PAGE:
That is most interesting.
But biochemists argue that the lack of genetic information in the droplets means that they would never develop into anything more complex...
Hanczyc disagrees. "I think you will get quite complex structures," he says. "You don't have DNA or RNA, but the necessary information is embedded in the chemistry of the system." Characteristics would be passed to daughter droplets on division, though he concedes that without being formally encoded, these would be dependent on the environment, and could easily be lost.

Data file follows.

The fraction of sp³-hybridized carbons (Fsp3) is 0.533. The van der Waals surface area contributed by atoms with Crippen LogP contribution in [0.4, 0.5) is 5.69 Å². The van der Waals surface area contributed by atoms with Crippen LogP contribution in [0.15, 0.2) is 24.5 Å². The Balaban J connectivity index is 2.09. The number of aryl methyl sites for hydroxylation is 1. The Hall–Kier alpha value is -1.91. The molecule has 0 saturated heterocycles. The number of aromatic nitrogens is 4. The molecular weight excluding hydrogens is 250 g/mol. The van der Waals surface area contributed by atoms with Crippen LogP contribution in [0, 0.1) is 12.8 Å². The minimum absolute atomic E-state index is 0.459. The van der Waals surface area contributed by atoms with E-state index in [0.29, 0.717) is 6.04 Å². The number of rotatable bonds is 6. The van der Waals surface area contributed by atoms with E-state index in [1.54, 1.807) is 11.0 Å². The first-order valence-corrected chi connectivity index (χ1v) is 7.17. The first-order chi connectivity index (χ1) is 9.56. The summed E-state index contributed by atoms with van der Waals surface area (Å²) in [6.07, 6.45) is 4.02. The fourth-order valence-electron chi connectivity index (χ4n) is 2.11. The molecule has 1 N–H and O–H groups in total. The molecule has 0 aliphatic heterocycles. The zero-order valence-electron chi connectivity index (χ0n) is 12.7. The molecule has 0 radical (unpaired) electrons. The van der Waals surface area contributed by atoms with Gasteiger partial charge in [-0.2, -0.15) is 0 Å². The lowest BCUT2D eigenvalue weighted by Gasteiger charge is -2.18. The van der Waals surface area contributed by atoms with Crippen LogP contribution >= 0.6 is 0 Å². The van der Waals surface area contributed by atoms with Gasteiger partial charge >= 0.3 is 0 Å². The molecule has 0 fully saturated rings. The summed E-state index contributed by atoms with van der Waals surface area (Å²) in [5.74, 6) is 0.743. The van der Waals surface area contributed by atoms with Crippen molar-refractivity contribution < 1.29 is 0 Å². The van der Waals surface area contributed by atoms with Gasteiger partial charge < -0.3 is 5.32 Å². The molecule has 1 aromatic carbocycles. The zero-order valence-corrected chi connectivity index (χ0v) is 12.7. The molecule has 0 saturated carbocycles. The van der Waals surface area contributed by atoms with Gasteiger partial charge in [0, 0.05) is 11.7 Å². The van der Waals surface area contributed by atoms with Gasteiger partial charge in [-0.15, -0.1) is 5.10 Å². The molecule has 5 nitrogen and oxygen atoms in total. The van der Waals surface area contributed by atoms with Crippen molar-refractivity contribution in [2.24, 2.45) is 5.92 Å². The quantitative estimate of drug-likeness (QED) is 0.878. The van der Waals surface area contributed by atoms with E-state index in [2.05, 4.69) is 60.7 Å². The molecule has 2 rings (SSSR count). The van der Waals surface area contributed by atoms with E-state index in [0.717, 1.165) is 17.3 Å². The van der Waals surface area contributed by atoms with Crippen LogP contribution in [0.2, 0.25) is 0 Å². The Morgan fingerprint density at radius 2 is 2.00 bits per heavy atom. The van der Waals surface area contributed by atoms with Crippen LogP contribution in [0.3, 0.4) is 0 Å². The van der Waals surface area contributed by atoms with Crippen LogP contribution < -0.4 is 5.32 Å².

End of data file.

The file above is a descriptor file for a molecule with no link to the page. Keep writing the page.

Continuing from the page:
That does make sense to me, in principle (not that I am qualified to judge it). Like the self-replicating clay structures that Dawkins described, I think in Watchmaker
, what you need to start evolution off is something that replicates itself and passes on its own characteristics, at least with a certain minimum degree of reliability. If you have something that does that, whether it be oil droplets or something else, one can imagine it accumulating more and more characteristics that replicate, and starting to develop something that can be described as "genetic information".
Does that make sense? Any biochemists reading?
(edited to correct spelling)
How extremely stupid not to have thought of that - T.H. Huxley